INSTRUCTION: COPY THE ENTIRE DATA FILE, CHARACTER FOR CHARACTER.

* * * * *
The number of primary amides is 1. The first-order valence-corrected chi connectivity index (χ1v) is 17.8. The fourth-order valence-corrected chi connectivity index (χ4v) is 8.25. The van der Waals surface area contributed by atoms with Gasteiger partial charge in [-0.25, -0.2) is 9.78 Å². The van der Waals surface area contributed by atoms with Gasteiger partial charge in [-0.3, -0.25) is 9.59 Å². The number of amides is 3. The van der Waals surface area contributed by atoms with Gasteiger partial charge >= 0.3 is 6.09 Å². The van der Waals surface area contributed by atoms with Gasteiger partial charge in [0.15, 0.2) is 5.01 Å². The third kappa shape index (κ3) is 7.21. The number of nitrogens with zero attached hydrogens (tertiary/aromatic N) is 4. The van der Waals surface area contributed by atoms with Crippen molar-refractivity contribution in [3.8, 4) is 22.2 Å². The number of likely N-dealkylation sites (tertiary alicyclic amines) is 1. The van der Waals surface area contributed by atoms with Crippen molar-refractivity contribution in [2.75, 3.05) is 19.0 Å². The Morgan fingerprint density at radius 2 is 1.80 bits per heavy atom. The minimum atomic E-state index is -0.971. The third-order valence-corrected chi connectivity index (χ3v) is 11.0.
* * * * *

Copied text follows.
The number of primary amides is 1. The first-order valence-corrected chi connectivity index (χ1v) is 17.8. The fourth-order valence-corrected chi connectivity index (χ4v) is 8.25. The van der Waals surface area contributed by atoms with Gasteiger partial charge in [-0.25, -0.2) is 9.78 Å². The van der Waals surface area contributed by atoms with Gasteiger partial charge in [-0.3, -0.25) is 9.59 Å². The number of amides is 3. The van der Waals surface area contributed by atoms with Gasteiger partial charge >= 0.3 is 6.09 Å². The van der Waals surface area contributed by atoms with Gasteiger partial charge in [0.15, 0.2) is 5.01 Å². The third kappa shape index (κ3) is 7.21. The number of nitrogens with zero attached hydrogens (tertiary/aromatic N) is 4. The van der Waals surface area contributed by atoms with Crippen molar-refractivity contribution in [3.8, 4) is 22.2 Å². The number of likely N-dealkylation sites (tertiary alicyclic amines) is 1. The van der Waals surface area contributed by atoms with Crippen molar-refractivity contribution in [2.75, 3.05) is 19.0 Å². The Morgan fingerprint density at radius 2 is 1.80 bits per heavy atom. The minimum atomic E-state index is -0.971. The third-order valence-corrected chi connectivity index (χ3v) is 11.0.